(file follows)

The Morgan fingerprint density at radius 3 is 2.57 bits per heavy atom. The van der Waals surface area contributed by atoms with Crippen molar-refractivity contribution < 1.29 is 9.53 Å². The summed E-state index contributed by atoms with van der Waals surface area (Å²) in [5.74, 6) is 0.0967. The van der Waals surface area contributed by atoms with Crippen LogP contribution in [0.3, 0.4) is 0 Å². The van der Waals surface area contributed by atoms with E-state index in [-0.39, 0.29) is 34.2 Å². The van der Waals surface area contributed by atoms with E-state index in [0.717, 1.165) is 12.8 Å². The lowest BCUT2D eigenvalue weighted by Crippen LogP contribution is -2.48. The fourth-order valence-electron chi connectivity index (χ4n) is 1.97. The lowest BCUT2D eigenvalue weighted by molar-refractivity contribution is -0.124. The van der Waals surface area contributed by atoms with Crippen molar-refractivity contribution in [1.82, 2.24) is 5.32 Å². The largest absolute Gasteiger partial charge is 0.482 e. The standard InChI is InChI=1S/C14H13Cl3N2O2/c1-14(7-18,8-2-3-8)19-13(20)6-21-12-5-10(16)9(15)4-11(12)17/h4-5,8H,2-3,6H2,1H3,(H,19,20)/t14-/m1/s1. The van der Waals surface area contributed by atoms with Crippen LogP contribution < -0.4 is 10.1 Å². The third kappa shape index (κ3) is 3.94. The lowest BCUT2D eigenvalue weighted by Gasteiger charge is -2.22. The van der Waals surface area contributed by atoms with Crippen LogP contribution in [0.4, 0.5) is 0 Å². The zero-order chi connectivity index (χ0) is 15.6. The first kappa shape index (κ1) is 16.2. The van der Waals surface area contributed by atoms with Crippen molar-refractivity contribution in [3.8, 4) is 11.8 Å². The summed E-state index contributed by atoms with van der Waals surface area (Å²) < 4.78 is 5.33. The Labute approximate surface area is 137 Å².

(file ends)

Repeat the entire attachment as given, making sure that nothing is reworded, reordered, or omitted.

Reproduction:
The Morgan fingerprint density at radius 3 is 2.57 bits per heavy atom. The van der Waals surface area contributed by atoms with Crippen molar-refractivity contribution < 1.29 is 9.53 Å². The summed E-state index contributed by atoms with van der Waals surface area (Å²) in [5.74, 6) is 0.0967. The van der Waals surface area contributed by atoms with Crippen LogP contribution in [0.3, 0.4) is 0 Å². The van der Waals surface area contributed by atoms with E-state index in [-0.39, 0.29) is 34.2 Å². The van der Waals surface area contributed by atoms with E-state index in [0.717, 1.165) is 12.8 Å². The lowest BCUT2D eigenvalue weighted by Crippen LogP contribution is -2.48. The fourth-order valence-electron chi connectivity index (χ4n) is 1.97. The lowest BCUT2D eigenvalue weighted by molar-refractivity contribution is -0.124. The van der Waals surface area contributed by atoms with Crippen molar-refractivity contribution in [1.82, 2.24) is 5.32 Å². The largest absolute Gasteiger partial charge is 0.482 e. The standard InChI is InChI=1S/C14H13Cl3N2O2/c1-14(7-18,8-2-3-8)19-13(20)6-21-12-5-10(16)9(15)4-11(12)17/h4-5,8H,2-3,6H2,1H3,(H,19,20)/t14-/m1/s1. The van der Waals surface area contributed by atoms with Crippen LogP contribution < -0.4 is 10.1 Å². The third kappa shape index (κ3) is 3.94. The lowest BCUT2D eigenvalue weighted by Gasteiger charge is -2.22. The van der Waals surface area contributed by atoms with Crippen LogP contribution in [0.4, 0.5) is 0 Å². The zero-order chi connectivity index (χ0) is 15.6. The first kappa shape index (κ1) is 16.2. The van der Waals surface area contributed by atoms with Crippen molar-refractivity contribution in [3.8, 4) is 11.8 Å². The summed E-state index contributed by atoms with van der Waals surface area (Å²) < 4.78 is 5.33. The Labute approximate surface area is 137 Å².